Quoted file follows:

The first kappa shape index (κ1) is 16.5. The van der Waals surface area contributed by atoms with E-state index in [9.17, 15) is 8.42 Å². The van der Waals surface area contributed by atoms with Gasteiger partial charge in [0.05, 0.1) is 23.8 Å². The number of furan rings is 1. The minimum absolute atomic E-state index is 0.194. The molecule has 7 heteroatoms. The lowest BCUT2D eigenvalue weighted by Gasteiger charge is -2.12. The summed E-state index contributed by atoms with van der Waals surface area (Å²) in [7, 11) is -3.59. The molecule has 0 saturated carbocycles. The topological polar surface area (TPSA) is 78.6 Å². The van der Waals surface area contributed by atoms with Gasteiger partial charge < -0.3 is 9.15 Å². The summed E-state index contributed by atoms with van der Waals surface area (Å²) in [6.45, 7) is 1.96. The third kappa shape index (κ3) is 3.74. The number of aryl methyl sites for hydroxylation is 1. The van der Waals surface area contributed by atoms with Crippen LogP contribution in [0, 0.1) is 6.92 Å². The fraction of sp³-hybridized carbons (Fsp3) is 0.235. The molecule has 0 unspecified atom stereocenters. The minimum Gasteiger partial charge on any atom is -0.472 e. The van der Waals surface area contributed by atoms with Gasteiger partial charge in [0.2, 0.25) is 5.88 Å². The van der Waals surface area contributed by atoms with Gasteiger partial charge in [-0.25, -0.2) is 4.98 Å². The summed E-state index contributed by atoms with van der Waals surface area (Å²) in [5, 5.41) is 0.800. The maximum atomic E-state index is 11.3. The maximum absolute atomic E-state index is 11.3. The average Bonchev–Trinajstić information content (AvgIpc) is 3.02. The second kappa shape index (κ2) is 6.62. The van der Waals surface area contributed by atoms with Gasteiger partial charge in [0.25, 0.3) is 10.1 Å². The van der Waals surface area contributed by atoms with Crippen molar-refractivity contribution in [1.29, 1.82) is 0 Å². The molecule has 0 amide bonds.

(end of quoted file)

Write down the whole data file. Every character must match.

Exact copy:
The first kappa shape index (κ1) is 16.5. The van der Waals surface area contributed by atoms with E-state index in [9.17, 15) is 8.42 Å². The van der Waals surface area contributed by atoms with Gasteiger partial charge in [0.05, 0.1) is 23.8 Å². The number of furan rings is 1. The minimum absolute atomic E-state index is 0.194. The molecule has 7 heteroatoms. The lowest BCUT2D eigenvalue weighted by Gasteiger charge is -2.12. The summed E-state index contributed by atoms with van der Waals surface area (Å²) in [7, 11) is -3.59. The molecule has 0 saturated carbocycles. The topological polar surface area (TPSA) is 78.6 Å². The van der Waals surface area contributed by atoms with Gasteiger partial charge < -0.3 is 9.15 Å². The summed E-state index contributed by atoms with van der Waals surface area (Å²) in [6.45, 7) is 1.96. The third kappa shape index (κ3) is 3.74. The number of aryl methyl sites for hydroxylation is 1. The van der Waals surface area contributed by atoms with Crippen LogP contribution in [0, 0.1) is 6.92 Å². The fraction of sp³-hybridized carbons (Fsp3) is 0.235. The molecule has 0 unspecified atom stereocenters. The minimum Gasteiger partial charge on any atom is -0.472 e. The van der Waals surface area contributed by atoms with Gasteiger partial charge in [0.2, 0.25) is 5.88 Å². The van der Waals surface area contributed by atoms with Gasteiger partial charge in [-0.25, -0.2) is 4.98 Å². The summed E-state index contributed by atoms with van der Waals surface area (Å²) in [5, 5.41) is 0.800. The maximum atomic E-state index is 11.3. The maximum absolute atomic E-state index is 11.3. The average Bonchev–Trinajstić information content (AvgIpc) is 3.02. The second kappa shape index (κ2) is 6.62. The van der Waals surface area contributed by atoms with Gasteiger partial charge in [0.25, 0.3) is 10.1 Å². The van der Waals surface area contributed by atoms with Crippen molar-refractivity contribution in [1.29, 1.82) is 0 Å². The molecule has 0 amide bonds.